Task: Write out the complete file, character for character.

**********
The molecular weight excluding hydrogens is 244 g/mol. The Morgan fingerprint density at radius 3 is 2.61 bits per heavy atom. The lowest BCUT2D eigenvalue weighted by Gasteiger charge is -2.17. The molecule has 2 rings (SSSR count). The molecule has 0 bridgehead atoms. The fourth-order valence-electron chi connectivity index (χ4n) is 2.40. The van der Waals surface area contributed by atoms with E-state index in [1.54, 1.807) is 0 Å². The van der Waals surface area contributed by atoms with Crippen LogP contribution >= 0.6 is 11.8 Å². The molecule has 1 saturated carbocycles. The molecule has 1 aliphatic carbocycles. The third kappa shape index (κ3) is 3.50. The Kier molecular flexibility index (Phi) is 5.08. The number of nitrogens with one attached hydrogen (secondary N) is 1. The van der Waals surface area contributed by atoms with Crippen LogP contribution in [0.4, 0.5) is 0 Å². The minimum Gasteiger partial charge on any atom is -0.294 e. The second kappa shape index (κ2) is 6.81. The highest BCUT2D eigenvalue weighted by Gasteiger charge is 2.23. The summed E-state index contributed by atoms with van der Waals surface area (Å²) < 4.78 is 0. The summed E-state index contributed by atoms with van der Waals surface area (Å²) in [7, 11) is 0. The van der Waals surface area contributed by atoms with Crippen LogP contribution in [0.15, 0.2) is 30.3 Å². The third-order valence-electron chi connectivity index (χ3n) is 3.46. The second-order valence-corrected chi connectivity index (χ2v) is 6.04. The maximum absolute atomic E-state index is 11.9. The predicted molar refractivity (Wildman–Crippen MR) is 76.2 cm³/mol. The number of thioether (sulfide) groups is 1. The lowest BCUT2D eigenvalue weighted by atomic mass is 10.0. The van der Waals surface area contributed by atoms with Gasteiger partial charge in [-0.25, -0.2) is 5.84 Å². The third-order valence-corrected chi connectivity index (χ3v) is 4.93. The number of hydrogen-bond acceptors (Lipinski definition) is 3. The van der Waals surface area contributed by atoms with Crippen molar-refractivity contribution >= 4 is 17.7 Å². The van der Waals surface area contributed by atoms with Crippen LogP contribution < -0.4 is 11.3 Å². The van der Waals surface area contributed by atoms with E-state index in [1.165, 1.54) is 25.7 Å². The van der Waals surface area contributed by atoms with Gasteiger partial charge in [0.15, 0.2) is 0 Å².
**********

The molecular weight excluding hydrogens is 244 g/mol. The Morgan fingerprint density at radius 3 is 2.61 bits per heavy atom. The lowest BCUT2D eigenvalue weighted by Gasteiger charge is -2.17. The molecule has 2 rings (SSSR count). The molecule has 0 bridgehead atoms. The fourth-order valence-electron chi connectivity index (χ4n) is 2.40. The van der Waals surface area contributed by atoms with E-state index in [1.54, 1.807) is 0 Å². The van der Waals surface area contributed by atoms with Crippen LogP contribution >= 0.6 is 11.8 Å². The molecule has 1 saturated carbocycles. The molecule has 1 aliphatic carbocycles. The third kappa shape index (κ3) is 3.50. The Kier molecular flexibility index (Phi) is 5.08. The number of nitrogens with one attached hydrogen (secondary N) is 1. The van der Waals surface area contributed by atoms with Crippen LogP contribution in [0.4, 0.5) is 0 Å². The minimum Gasteiger partial charge on any atom is -0.294 e. The second kappa shape index (κ2) is 6.81. The highest BCUT2D eigenvalue weighted by Gasteiger charge is 2.23. The summed E-state index contributed by atoms with van der Waals surface area (Å²) < 4.78 is 0. The summed E-state index contributed by atoms with van der Waals surface area (Å²) in [7, 11) is 0. The van der Waals surface area contributed by atoms with Crippen LogP contribution in [0.15, 0.2) is 30.3 Å². The third-order valence-electron chi connectivity index (χ3n) is 3.46. The second-order valence-corrected chi connectivity index (χ2v) is 6.04. The maximum absolute atomic E-state index is 11.9. The predicted molar refractivity (Wildman–Crippen MR) is 76.2 cm³/mol. The number of thioether (sulfide) groups is 1. The lowest BCUT2D eigenvalue weighted by atomic mass is 10.0. The van der Waals surface area contributed by atoms with Gasteiger partial charge in [-0.25, -0.2) is 5.84 Å². The third-order valence-corrected chi connectivity index (χ3v) is 4.93. The number of hydrogen-bond acceptors (Lipinski definition) is 3. The van der Waals surface area contributed by atoms with Crippen molar-refractivity contribution >= 4 is 17.7 Å². The van der Waals surface area contributed by atoms with Crippen LogP contribution < -0.4 is 11.3 Å². The van der Waals surface area contributed by atoms with E-state index in [1.165, 1.54) is 25.7 Å². The van der Waals surface area contributed by atoms with Gasteiger partial charge in [0.15, 0.2) is 0 Å².